Playing the New Game of "Deficit Buster" | The Source Weekly - Bend, Oregon

Playing the New Game of "Deficit Buster"

Think you know how to fix the federal budget deficit? The New York Times has posted an interactive tool that lets you take a shot at it.

The Times gives you 40 different options to play around with, including spending cuts in areas such as the federal government payroll, the military, Social Security and Medicare, and revenue increases of various types.

With about 15 minutes of tinkering I was able to wipe out the deficits (both the short-term one of $418 billion by 2015 and the long-term one of $1.345 trillion by 2030) without cutting Medicare or raising the Social Security retirement age, although I did opt for reducing the rate at which Social Security benefits would increase with inflation for upper-income recipients. I also avoided cutting the federal workforce or the pay of federal workers, but agreed to eliminate earmarks and farm subsidies, saving $14 billion on each.

The big long-term savings came from cutting $180 billion from defense spending and saving another $169 billion by sharply reducing troop levels in Afghanistan and Iraq. (The option of pulling all the troops out, unfortunately, wasn’t offered.)

On the revenue side, I went for a bundle of tax increases totaling $724 billion. These included returning the estate tax and capital gains and dividends tax to the levels that existed during Bill Clinton’s administration (raising $150 billion), allowing the Bush-era tax cuts for people making over $250,000 a year to expire but keeping the cuts for taxpayers below that level ($115 billion), raising the ceiling on payroll taxes for Social Security and Medicare ($100 billion), and levying a carbon tax ($71 billion), a tax on big banks that make risky investments ($193 billion) and a 5.4% surtax on incomes above $1 million a year ($95 billion).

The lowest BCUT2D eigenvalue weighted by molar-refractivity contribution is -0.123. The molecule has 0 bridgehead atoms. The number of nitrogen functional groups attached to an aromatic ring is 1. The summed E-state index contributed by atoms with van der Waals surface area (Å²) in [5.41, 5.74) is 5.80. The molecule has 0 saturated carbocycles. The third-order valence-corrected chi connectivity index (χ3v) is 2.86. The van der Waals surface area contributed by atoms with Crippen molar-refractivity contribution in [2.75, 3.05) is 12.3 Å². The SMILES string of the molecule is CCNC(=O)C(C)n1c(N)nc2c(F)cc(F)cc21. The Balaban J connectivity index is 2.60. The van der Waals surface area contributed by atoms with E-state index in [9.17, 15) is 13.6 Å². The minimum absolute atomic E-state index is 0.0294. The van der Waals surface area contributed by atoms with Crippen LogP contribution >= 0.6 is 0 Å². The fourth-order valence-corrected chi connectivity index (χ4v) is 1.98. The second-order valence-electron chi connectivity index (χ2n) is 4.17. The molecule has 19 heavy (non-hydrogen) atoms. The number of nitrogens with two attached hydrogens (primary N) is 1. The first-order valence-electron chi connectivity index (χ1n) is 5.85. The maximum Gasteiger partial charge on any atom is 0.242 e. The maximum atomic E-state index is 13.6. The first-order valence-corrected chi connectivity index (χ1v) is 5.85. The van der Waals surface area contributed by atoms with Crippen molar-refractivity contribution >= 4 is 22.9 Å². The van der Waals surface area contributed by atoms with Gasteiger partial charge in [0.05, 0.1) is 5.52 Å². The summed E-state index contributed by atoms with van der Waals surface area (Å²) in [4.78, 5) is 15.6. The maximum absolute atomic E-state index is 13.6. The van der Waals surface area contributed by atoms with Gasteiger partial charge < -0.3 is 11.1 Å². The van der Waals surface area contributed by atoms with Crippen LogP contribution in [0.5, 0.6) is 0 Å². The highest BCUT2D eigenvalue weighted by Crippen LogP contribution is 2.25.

Politically, of course, enacting even a small portion of these tax increases will be impossible, especially with the Republican / Tea Party gang in control of the House. But crunching the numbers was a useful exercise anyway, if only to demonstrate that the deficit can pretty easily be brought under control without making draconian cuts in programs that matter to ordinary Americans or imposing tax increases that would cause pain to anybody who’s not a multimillionaire or billionaire.

The interactive graphic also demonstrates that it’s impossible to make even a small dent in the deficit without cutting defense spending, Social Security and Medicare or raising any taxes – so any politician who tells you he can do it is blowing smoke.

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